The U.S. Supreme Court unanimously ruled June 26 in NLRB v. Noel Canning that three appointments to the National Labor Relations Board (“NLRB”) were unconstitutional.  The appointments were made during the 2011 winter holiday, during which the Senate was in pro forma session, not recess.  According to the U.S. Supreme Court, the Recess Appointments Clause of the Constitution was not meant “to overcome serious institutional friction” and its use here to appointment members was improper. 

As a result of the ruling, the NLRB did not have a quorum in 2012, during which the NLRB issued hundreds of decisions on topics ranging from social media to arbitration policies.  “There is certainly a question mark now about the validity of the decisions issued by the NLRB during this period,” says Daniel Shea, a partner at Nelson Mullins Riley & Scarborough’s Atlanta office, who also noted that affected cases can now be challenged on that basis.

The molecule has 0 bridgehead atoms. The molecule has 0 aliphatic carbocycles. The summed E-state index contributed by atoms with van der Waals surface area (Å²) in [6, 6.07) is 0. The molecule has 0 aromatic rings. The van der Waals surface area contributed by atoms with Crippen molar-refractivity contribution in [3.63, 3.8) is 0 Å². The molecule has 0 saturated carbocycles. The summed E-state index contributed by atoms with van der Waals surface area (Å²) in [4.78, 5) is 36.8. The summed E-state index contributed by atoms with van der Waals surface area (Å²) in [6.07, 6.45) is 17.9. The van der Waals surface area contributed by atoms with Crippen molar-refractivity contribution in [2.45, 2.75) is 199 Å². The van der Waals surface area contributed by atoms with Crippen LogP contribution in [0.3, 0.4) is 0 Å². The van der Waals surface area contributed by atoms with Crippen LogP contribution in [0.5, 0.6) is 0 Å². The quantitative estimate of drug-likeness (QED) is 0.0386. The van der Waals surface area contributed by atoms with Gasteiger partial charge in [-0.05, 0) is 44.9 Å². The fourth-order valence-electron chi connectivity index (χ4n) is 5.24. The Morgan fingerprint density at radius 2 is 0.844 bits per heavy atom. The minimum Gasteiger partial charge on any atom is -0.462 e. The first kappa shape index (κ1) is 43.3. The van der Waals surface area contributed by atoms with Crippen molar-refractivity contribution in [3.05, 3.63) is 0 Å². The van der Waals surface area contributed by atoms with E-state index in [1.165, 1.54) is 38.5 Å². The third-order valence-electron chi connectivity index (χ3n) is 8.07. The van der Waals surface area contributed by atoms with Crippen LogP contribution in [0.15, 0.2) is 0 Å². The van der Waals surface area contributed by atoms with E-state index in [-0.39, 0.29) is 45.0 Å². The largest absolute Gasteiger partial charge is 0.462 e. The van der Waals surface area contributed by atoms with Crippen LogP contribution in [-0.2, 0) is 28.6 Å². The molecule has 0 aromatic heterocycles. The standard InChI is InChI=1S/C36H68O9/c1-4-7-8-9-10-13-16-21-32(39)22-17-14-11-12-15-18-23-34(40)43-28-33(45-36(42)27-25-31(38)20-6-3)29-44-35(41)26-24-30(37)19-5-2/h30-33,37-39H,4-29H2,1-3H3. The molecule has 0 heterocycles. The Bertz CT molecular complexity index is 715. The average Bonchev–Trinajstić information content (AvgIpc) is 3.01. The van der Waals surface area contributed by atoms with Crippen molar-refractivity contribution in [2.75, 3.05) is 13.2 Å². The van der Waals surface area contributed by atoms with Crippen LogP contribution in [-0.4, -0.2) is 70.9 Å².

However, Mr. Shea, who has more than 40 years’ labor experience, also observed that the three appointments have been properly filled now, and that the total make-up of the NLRB contains a strong Democrat-appointed majority.  “The last few years have unfortunately seen a trend of unfavorable decisions to employers.  The impact of this decision on the Board will be to temporarily slow down its pro-union/employee agenda while it reconsiders all affected decisions, but it will not likely change it.”